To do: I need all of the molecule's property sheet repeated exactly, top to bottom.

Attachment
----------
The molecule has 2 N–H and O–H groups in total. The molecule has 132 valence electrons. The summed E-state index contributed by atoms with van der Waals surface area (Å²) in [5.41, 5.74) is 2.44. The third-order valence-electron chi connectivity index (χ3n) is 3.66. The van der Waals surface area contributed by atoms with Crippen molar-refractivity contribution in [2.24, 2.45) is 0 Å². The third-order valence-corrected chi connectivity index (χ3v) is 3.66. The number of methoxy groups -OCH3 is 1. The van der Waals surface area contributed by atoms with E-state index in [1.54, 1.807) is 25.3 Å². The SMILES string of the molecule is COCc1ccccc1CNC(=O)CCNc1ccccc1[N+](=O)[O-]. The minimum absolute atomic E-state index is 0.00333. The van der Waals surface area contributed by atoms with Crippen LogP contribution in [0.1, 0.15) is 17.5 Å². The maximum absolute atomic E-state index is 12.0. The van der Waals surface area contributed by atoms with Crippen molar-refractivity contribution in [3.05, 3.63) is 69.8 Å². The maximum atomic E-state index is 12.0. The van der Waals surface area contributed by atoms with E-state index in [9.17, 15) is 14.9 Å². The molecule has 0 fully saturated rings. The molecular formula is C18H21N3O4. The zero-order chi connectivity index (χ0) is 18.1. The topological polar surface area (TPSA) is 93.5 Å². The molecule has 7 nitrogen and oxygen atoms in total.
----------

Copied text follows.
The molecule has 2 N–H and O–H groups in total. The molecule has 132 valence electrons. The summed E-state index contributed by atoms with van der Waals surface area (Å²) in [5.41, 5.74) is 2.44. The third-order valence-electron chi connectivity index (χ3n) is 3.66. The van der Waals surface area contributed by atoms with Crippen molar-refractivity contribution in [2.24, 2.45) is 0 Å². The third-order valence-corrected chi connectivity index (χ3v) is 3.66. The number of methoxy groups -OCH3 is 1. The van der Waals surface area contributed by atoms with E-state index in [1.54, 1.807) is 25.3 Å². The SMILES string of the molecule is COCc1ccccc1CNC(=O)CCNc1ccccc1[N+](=O)[O-]. The minimum absolute atomic E-state index is 0.00333. The van der Waals surface area contributed by atoms with Crippen LogP contribution in [0.1, 0.15) is 17.5 Å². The maximum absolute atomic E-state index is 12.0. The van der Waals surface area contributed by atoms with Crippen molar-refractivity contribution in [3.05, 3.63) is 69.8 Å². The maximum atomic E-state index is 12.0. The van der Waals surface area contributed by atoms with E-state index in [9.17, 15) is 14.9 Å². The molecule has 0 fully saturated rings. The molecular formula is C18H21N3O4. The zero-order chi connectivity index (χ0) is 18.1. The topological polar surface area (TPSA) is 93.5 Å². The molecule has 7 nitrogen and oxygen atoms in total.